Wednesday was the Korean National Foundation Day so another day off - most schools lump this holiday in with Chuseok, unless your principal is a bastard. Anyway, we had the day to play with and put it to good use. While in Itaewon, Tom managed to procure a cricket bat and thus the Jecheon IPL was formed. 

With the help of a South African and an Australian, Tom taught the American and Canadian contingent how to play and we spend a great couple of hours throwing the ball around... oops.... bowling... and enjoying the autumn sun. Jecheon looked pretty nice that day too - our field was in the middle of the rice paddies and the golden rice looks awesome at the moment.

All and all, it was a fabulous weekend.

Thursday, October 4, 2012


A hot new thing in Korea is DIY Chemical Foot Peels. All of the myriad beauty shops have their own version, so for about $9 NZD you can put liquid on your feet that eventually helps you shed like a snake.

I got a 2 for 1 pack from Tony Moly for 12,000 won and it came in a box promising creepy sparkling baby feet. What's not to like?

Okay, I'm just going to put this beautiful picture in here because below there are a lot of images of my feet and they are gross. Here is some cosmos, an autumn flower that blooms along the roadside near where I walk to work.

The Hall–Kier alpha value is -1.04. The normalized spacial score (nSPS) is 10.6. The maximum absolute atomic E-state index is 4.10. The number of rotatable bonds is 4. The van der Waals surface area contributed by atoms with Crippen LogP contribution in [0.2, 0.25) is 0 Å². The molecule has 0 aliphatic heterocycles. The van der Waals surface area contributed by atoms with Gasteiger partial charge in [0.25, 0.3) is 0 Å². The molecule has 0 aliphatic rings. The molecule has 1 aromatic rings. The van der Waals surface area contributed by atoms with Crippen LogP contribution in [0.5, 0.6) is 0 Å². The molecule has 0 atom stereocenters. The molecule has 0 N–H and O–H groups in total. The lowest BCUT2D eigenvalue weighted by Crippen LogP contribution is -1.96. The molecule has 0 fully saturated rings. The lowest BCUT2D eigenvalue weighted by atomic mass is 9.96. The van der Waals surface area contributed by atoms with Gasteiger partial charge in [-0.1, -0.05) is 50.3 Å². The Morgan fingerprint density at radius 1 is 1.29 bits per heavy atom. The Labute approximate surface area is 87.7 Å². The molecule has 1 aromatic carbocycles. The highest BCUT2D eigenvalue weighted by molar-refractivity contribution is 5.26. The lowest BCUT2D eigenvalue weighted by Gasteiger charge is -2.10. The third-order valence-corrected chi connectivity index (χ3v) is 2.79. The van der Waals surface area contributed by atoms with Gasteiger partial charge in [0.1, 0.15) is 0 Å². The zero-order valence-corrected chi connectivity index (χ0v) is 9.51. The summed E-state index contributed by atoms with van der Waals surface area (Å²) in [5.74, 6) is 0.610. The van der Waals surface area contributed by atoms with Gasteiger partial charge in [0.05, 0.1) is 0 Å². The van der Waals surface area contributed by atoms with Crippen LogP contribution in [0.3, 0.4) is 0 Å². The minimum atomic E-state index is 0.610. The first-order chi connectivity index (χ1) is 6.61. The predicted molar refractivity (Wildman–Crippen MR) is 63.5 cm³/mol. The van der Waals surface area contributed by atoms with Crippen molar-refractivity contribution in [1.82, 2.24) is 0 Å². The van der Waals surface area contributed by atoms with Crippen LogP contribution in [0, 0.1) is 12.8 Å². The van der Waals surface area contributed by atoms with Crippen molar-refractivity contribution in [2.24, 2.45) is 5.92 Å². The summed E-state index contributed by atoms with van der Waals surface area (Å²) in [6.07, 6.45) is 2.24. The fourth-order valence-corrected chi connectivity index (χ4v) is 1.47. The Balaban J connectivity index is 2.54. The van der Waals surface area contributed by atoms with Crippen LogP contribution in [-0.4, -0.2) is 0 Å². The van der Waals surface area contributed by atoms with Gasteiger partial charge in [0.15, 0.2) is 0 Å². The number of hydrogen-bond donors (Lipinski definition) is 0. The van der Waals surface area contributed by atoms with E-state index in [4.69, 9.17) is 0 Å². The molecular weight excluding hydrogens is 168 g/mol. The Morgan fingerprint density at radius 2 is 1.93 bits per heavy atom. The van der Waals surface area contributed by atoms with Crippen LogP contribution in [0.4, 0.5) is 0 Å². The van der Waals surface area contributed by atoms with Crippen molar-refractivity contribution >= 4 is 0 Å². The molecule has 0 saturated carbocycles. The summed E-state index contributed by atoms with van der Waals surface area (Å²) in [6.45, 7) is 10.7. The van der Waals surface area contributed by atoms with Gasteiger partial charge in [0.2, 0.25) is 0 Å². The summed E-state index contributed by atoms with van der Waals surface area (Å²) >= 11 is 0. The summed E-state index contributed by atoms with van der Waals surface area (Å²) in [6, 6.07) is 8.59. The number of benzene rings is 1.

And here are my pre-treatment feet. Dry, pretty gross, battered.

I strapped my feet into some plastic booties and poured a sachet of liquid into each. The instructions tell you to keep these babies on for an hour and a half, so I trotted around the apartment until I popped a bootie and had to sit down before chemical magic was tracked all the way through the apartment.

Post-treatment my feet smelt pretty good (as feet go) and were clean, but not peely. The waiting began. the box says it takes 4-6 days to completely slough off the grossness and true to form my feet looked like this on day 4.


The grossness worsened between days 5-7, and although I was instructed to let things peel naturally I couldn't resist and god damn, it was satisfying.

Day 7, after walking around Seoul in jandals.

I'm now on day 10, and although my feet aren't sparkly they're soft and as pretty as they'll ever be ... ie not very. Totally recommended, if you want a pack and it's legal to post I'll send you some.

Also - photographing the bottom of your feet is really, really challenging.